Simon Wiesenthal, the Holocaust survivor who helped track down numerous Nazi war criminals following World War II then spent the later decades of his life fighting anti-Semitism and prejudice against all people, died Tuesday at the age of 96. Wiesenthal died in his sleep at his home in Vienna, Austria, according to Rabbi Marvin Hier, the dean and founder of the Simon Wiesenthal Center in Los Angeles. "Simon Wiesenthal was the conscience of the Holocaust," Rabbi Marvin Hier said.
According to Hier, "When the Holocaust ended in 1945 and the whole world went home to forget, he alone remained behind to remember. He did not forget. He became the permanent representative of the victims, determined to bring the perpetrators of the history's greatest crime to justice."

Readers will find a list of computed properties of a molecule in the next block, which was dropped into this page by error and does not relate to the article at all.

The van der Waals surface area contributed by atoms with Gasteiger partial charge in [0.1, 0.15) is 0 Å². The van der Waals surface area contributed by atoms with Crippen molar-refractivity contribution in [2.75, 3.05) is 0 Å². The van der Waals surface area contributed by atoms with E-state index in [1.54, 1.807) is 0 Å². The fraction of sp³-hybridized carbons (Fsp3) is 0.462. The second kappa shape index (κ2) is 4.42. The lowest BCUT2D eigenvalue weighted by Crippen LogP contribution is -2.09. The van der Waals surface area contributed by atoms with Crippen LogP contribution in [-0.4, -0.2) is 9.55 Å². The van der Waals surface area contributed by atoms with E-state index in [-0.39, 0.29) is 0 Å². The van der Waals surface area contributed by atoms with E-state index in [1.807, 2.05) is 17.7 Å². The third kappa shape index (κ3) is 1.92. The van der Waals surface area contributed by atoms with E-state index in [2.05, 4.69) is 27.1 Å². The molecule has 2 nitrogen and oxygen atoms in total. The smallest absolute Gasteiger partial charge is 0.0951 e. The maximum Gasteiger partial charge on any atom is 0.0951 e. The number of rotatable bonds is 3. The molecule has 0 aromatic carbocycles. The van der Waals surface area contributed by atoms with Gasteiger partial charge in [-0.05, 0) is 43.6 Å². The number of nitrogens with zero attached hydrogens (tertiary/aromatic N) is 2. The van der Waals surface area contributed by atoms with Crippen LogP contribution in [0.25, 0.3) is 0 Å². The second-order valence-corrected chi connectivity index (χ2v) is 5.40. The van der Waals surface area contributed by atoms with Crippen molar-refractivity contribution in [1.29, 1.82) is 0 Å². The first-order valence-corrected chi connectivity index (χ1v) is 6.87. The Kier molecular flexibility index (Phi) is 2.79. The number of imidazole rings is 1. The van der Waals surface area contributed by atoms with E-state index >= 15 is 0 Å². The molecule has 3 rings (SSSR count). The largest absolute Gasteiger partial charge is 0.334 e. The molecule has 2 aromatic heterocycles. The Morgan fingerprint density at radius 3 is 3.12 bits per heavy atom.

"There was no press conference and no president or Prime Minister or world leader announced his appointment. He just took the job. It was a job no one else wanted," he concluded.
"For years, he was all by himself. He was even forced to close the center several times in the past because he didn't have money. He once received a tip that Eichman was in Argentina but was unable to afford the trip at the time, " Rabbi Meir told CNN.
Tuesday, September 20, 2005
"He just took the job. It was a job no one else wanted."
Years ago my grandmother told me that only the lucky grow old. I suspect that Simon Wiesenthal would agree with her. The Jerusalem Post is reporting that Simon Wiesenthal has died.